The magazines circulation climbed to 75,000 by 1892, in 1897, Cosmopolitan announced plans for a free correspondence school, No charge of any kind will be made to the student. All expenses for the present will be borne by the Cosmopolitan, No conditions, except a pledge of a given number of hours of study. When 20,000 immediately signed up, Walker could not fund the school, in 1897, H. G. Wells The War of the Worlds was serialized, as was his The First Men in the Moon. Olive Schreiner contributed an article about the Boer War. And Colorado - New Tricks in an Old Game, Jack Londons novella, The Red One, was published in the October 1918 issue, and a constant presence from 1910-18 was Arthur B. Reeve, with 82 stories featuring Craig Kennedy, the scientific detective, Magazine illustrators included Francis Attwood, Dean Cornwell, Harrison Fisher, and James Montgomery Flagg. Hearst formed Cosmopolitan Productions, a company based in New York City from 1918 to 1923, Hollywood until 1938. Cosmopolitan magazine was titled as Hearsts International Combined with Cosmopolitan from 1925 until 1952.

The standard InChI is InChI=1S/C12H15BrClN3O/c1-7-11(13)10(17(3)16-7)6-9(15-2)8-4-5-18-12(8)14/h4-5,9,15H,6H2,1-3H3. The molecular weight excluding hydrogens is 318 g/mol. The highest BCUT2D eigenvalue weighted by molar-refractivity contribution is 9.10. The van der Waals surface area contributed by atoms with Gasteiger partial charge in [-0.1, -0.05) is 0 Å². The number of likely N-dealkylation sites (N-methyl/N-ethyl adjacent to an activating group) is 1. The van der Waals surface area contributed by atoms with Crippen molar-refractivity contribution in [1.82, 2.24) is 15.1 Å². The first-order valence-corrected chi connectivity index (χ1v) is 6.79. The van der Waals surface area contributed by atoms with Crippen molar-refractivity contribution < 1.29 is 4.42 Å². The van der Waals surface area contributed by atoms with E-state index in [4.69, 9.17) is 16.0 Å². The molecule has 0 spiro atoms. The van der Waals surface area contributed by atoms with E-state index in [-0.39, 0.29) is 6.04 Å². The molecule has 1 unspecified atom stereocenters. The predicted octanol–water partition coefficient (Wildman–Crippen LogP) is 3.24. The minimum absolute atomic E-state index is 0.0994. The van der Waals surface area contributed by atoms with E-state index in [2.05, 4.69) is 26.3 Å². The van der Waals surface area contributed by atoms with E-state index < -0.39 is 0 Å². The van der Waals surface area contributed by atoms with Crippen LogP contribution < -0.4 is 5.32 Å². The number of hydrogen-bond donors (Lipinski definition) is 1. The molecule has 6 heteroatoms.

In 1911, Hearst had bought a middling monthly magazine called World To-Day, in June 1914 it was shortened to Hearsts and was ultimately titled Hearsts International in May 1922. In order to spare serious cutbacks at San Simeon, Hearst merged the magazine Hearsts International with Cosmopolitan effective March 1925, after Hearst died in 1951, the Hearsts International disappeared from the magazine cover altogether in April 1952